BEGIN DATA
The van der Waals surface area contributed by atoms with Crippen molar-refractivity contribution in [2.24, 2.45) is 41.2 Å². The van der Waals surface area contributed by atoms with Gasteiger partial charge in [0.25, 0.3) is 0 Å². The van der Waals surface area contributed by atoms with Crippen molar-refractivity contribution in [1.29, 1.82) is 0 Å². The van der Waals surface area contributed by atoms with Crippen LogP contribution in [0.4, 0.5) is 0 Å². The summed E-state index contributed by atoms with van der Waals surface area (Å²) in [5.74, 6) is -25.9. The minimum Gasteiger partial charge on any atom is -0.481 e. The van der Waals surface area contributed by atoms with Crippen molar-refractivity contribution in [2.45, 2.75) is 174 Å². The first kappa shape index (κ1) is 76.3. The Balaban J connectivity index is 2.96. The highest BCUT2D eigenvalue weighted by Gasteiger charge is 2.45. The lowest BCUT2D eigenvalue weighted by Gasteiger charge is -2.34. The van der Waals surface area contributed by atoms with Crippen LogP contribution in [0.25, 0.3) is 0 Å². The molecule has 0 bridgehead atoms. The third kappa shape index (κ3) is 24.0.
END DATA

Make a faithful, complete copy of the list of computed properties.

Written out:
The van der Waals surface area contributed by atoms with Crippen molar-refractivity contribution in [2.24, 2.45) is 41.2 Å². The van der Waals surface area contributed by atoms with Gasteiger partial charge in [0.25, 0.3) is 0 Å². The van der Waals surface area contributed by atoms with Crippen molar-refractivity contribution in [1.29, 1.82) is 0 Å². The van der Waals surface area contributed by atoms with Crippen LogP contribution in [0.4, 0.5) is 0 Å². The summed E-state index contributed by atoms with van der Waals surface area (Å²) in [5.74, 6) is -25.9. The minimum Gasteiger partial charge on any atom is -0.481 e. The van der Waals surface area contributed by atoms with Crippen molar-refractivity contribution in [2.45, 2.75) is 174 Å². The first kappa shape index (κ1) is 76.3. The Balaban J connectivity index is 2.96. The highest BCUT2D eigenvalue weighted by Gasteiger charge is 2.45. The lowest BCUT2D eigenvalue weighted by Gasteiger charge is -2.34. The van der Waals surface area contributed by atoms with Crippen LogP contribution in [0.25, 0.3) is 0 Å². The molecule has 0 bridgehead atoms. The third kappa shape index (κ3) is 24.0.